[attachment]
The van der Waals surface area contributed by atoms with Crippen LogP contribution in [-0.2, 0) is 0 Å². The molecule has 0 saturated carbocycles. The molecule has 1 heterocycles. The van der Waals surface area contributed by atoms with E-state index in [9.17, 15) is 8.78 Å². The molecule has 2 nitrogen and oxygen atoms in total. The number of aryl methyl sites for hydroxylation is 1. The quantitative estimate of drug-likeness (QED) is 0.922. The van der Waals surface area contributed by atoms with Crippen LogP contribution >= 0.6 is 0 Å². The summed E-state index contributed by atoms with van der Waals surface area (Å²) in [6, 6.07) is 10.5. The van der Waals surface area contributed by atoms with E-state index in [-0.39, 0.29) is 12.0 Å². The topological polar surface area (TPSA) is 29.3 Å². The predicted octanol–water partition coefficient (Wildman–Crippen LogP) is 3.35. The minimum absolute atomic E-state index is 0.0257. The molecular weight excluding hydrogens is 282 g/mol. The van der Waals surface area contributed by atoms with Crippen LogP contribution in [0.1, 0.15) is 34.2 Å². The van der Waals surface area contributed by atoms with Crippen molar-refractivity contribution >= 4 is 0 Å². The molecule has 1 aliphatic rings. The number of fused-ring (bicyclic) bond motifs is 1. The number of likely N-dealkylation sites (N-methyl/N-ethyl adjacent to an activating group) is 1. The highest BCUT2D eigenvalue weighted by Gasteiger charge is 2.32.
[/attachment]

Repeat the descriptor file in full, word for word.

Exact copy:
The van der Waals surface area contributed by atoms with Crippen LogP contribution in [-0.2, 0) is 0 Å². The molecule has 0 saturated carbocycles. The molecule has 1 heterocycles. The van der Waals surface area contributed by atoms with E-state index in [9.17, 15) is 8.78 Å². The molecule has 2 nitrogen and oxygen atoms in total. The number of aryl methyl sites for hydroxylation is 1. The quantitative estimate of drug-likeness (QED) is 0.922. The van der Waals surface area contributed by atoms with Crippen LogP contribution >= 0.6 is 0 Å². The summed E-state index contributed by atoms with van der Waals surface area (Å²) in [6, 6.07) is 10.5. The van der Waals surface area contributed by atoms with E-state index in [-0.39, 0.29) is 12.0 Å². The topological polar surface area (TPSA) is 29.3 Å². The predicted octanol–water partition coefficient (Wildman–Crippen LogP) is 3.35. The minimum absolute atomic E-state index is 0.0257. The molecular weight excluding hydrogens is 282 g/mol. The van der Waals surface area contributed by atoms with Crippen LogP contribution in [0.1, 0.15) is 34.2 Å². The van der Waals surface area contributed by atoms with Crippen molar-refractivity contribution >= 4 is 0 Å². The molecule has 1 aliphatic rings. The number of fused-ring (bicyclic) bond motifs is 1. The number of likely N-dealkylation sites (N-methyl/N-ethyl adjacent to an activating group) is 1. The highest BCUT2D eigenvalue weighted by Gasteiger charge is 2.32.